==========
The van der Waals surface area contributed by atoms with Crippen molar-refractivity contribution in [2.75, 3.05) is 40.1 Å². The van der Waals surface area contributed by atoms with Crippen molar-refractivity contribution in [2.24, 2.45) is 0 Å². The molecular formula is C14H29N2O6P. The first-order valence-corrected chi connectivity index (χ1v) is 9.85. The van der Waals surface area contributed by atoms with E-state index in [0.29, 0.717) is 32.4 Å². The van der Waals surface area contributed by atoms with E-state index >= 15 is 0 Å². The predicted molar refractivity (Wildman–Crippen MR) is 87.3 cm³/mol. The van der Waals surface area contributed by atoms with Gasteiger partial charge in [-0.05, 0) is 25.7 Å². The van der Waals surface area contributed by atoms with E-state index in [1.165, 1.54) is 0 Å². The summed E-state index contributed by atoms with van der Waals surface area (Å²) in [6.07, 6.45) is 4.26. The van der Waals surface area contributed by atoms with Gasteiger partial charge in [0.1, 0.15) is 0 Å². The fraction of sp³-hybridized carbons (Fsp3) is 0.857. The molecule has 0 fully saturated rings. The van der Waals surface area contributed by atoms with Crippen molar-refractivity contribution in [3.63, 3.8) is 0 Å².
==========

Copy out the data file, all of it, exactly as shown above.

The van der Waals surface area contributed by atoms with Crippen molar-refractivity contribution in [2.75, 3.05) is 40.1 Å². The van der Waals surface area contributed by atoms with Crippen molar-refractivity contribution in [2.24, 2.45) is 0 Å². The molecular formula is C14H29N2O6P. The first-order valence-corrected chi connectivity index (χ1v) is 9.85. The van der Waals surface area contributed by atoms with E-state index in [0.29, 0.717) is 32.4 Å². The van der Waals surface area contributed by atoms with E-state index >= 15 is 0 Å². The predicted molar refractivity (Wildman–Crippen MR) is 87.3 cm³/mol. The van der Waals surface area contributed by atoms with Gasteiger partial charge in [-0.05, 0) is 25.7 Å². The van der Waals surface area contributed by atoms with E-state index in [1.165, 1.54) is 0 Å². The summed E-state index contributed by atoms with van der Waals surface area (Å²) in [6.07, 6.45) is 4.26. The van der Waals surface area contributed by atoms with Gasteiger partial charge in [0.1, 0.15) is 0 Å². The fraction of sp³-hybridized carbons (Fsp3) is 0.857. The molecule has 0 fully saturated rings. The van der Waals surface area contributed by atoms with Crippen molar-refractivity contribution in [3.63, 3.8) is 0 Å².